BOSTON (CBS) – These were the Educational IRAs that had a name that made no sense. And at one time they were limited to a $500 contribution. They are now known as ESAs or Education Savings Accounts.
Today these accounts can be set up for kids under 18 years of age, and there is an annual contribution limit of $2,000 per child. The contribution is not tax deductible, but the earnings will accumulate tax-free and will remain tax free if used for education expenses.
If the money is not used for school, the earnings become taxable. The account is in the child’s name using his or her Social Security number and they have until they are 30 to use the money or it can be gifted to another eligible family member.
A qualifying family member is the beneficiary’s child, grandchild, stepchild, brother, sister, stepbrother, stepsister, nephew, niece, father, mother, grandfather, grandmother, stepfather, stepmother, uncles, aunt, first cousin, in laws and the spouses of these relatives except for the cousins. The beneficiary’s interest can also be transferred tax-free to a spouse or former spouse because of divorce. The new beneficiary must be under age 30 at the time of rollover.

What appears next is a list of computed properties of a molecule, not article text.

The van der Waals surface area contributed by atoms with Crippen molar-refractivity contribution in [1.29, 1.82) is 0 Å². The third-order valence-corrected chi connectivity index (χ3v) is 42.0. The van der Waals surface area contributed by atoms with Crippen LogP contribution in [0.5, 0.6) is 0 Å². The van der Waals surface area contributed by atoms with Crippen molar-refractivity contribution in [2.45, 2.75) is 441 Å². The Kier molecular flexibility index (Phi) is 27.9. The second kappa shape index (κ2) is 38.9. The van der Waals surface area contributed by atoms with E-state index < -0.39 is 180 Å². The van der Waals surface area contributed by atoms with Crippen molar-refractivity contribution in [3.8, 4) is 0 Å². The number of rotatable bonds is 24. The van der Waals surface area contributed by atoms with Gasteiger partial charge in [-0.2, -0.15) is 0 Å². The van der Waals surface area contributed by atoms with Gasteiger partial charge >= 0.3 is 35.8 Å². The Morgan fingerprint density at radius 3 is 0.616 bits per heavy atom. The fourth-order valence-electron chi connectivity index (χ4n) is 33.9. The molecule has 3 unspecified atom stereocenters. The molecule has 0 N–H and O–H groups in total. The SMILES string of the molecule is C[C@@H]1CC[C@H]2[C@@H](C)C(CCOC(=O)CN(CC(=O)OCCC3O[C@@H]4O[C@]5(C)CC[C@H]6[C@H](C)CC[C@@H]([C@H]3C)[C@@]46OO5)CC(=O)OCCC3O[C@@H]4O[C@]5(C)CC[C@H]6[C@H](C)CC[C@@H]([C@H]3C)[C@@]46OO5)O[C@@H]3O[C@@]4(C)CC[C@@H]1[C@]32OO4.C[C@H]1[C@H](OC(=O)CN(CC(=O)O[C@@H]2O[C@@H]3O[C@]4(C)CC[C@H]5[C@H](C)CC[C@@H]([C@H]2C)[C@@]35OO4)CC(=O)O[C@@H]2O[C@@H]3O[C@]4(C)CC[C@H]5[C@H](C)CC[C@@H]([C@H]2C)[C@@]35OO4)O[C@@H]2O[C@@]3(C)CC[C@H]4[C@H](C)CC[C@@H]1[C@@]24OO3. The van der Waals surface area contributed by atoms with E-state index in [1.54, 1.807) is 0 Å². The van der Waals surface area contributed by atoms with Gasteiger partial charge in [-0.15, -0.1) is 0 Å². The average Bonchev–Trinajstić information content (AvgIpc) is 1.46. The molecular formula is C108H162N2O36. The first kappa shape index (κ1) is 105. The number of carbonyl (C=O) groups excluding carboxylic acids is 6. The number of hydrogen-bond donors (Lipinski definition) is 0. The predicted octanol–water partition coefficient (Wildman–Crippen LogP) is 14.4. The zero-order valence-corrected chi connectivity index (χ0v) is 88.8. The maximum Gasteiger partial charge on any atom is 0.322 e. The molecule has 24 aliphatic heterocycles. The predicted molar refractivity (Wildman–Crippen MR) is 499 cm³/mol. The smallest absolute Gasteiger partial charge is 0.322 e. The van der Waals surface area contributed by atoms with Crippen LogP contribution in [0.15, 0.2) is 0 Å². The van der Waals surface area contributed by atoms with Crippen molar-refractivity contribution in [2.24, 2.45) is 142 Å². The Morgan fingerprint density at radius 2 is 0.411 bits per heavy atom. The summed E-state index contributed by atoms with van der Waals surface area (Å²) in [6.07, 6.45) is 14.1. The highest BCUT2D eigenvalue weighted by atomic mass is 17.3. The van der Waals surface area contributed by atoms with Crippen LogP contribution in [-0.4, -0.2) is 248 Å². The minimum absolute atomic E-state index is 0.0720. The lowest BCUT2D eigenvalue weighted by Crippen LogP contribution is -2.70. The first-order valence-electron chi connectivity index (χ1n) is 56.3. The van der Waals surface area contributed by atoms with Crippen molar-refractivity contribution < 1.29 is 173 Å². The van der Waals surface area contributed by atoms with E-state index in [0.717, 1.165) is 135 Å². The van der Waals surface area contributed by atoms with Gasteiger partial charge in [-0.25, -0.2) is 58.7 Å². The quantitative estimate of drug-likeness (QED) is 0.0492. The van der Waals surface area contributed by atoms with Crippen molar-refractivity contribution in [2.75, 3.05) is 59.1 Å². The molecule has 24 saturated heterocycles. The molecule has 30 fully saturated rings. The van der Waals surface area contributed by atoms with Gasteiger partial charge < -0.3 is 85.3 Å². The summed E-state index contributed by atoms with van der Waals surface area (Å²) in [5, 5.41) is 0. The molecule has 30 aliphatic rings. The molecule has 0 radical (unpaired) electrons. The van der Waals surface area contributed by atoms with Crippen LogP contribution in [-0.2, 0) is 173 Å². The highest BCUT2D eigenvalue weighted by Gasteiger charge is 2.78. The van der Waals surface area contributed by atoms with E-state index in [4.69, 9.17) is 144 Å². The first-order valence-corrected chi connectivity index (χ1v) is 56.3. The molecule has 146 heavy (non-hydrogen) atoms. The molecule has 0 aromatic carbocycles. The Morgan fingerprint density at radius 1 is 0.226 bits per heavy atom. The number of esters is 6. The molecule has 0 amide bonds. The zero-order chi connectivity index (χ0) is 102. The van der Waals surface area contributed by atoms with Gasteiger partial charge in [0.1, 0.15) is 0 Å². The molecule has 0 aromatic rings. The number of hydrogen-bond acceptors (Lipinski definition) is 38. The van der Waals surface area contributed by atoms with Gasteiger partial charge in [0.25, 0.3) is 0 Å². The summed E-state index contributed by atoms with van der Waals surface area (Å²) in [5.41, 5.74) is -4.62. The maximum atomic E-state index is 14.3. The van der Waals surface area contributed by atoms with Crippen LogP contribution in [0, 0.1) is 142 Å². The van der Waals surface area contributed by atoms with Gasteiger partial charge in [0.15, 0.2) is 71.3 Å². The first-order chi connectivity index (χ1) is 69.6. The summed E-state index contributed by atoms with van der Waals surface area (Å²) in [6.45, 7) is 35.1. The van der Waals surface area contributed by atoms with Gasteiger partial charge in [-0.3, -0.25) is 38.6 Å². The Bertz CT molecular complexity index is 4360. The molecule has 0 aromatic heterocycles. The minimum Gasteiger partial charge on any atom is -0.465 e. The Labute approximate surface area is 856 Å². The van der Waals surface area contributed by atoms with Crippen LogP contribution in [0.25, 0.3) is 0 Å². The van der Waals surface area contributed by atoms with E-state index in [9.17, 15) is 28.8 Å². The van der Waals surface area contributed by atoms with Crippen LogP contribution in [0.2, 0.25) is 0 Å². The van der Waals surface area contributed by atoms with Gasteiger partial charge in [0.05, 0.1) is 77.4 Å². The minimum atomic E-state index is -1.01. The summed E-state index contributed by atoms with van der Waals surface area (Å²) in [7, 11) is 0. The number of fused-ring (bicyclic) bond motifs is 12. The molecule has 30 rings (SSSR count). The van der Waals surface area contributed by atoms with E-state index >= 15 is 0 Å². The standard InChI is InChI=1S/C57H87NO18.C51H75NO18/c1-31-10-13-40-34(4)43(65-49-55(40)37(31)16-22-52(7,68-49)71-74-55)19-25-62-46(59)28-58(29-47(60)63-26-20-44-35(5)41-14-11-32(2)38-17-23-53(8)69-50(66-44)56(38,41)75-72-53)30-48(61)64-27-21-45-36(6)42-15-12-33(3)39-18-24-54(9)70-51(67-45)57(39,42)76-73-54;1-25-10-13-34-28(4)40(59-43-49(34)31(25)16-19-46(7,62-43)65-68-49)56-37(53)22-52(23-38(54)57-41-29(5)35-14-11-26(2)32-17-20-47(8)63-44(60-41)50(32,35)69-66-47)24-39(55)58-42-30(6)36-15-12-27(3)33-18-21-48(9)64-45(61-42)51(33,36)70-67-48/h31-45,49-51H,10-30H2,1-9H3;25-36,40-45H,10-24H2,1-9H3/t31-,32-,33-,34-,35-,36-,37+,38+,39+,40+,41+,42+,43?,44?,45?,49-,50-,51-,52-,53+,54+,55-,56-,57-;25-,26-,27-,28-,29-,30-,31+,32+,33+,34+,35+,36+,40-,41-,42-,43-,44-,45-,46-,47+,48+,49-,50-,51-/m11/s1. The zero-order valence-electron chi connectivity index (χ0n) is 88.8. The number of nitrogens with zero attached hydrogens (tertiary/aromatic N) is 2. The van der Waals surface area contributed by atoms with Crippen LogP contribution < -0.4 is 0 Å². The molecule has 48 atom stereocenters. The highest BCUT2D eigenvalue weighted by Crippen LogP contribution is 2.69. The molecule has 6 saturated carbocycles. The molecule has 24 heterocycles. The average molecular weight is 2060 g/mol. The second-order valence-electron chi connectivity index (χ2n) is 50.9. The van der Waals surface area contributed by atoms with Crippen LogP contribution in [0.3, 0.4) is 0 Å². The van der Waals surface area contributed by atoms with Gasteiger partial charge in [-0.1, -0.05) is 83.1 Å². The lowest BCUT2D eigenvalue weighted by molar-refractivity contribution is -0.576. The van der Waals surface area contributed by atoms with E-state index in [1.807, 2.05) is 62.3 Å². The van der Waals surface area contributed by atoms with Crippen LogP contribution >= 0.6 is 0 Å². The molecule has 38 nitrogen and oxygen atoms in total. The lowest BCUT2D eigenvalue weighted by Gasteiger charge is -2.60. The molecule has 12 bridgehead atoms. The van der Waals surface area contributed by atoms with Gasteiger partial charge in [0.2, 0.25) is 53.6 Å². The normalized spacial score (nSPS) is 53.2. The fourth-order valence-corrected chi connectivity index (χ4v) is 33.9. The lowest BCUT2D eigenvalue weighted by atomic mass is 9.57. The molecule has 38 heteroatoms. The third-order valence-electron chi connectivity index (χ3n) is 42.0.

The individual making the contribution on behalf of the child has income limitations to deal with. For taxpayers filing a joint return, their ability to make the contribution phases out with income between $190,000 to $220,000. For single taxpayers, it is $95,000 to $110,000.
As a parent, if your income disqualifies you from setting up an Education Savings Account, someone else such as grandma can set it up for your child as long as grandma meets the income requirements.
The $2,000 limit doesn’t sound like very much but it will help! Let’s assume you start today when your little one is still in diapers. If you invest for 18 years and we assume an 8% return on the money, there could be $75,000 in the account when the kiddo starts college and the money will be tax free if used for school expenses.
Currently the money in an ESA account is allowed to be used for a K-12 education as well as college. But unless Congress acts soon, some of these benefits expire next year (2012). K-12 expenses will no longer qualify and the annual contribution limit will revert to $500.
One more thing: For additional information on Coverdell ESAs, see Internal Revenue Service Publication 970.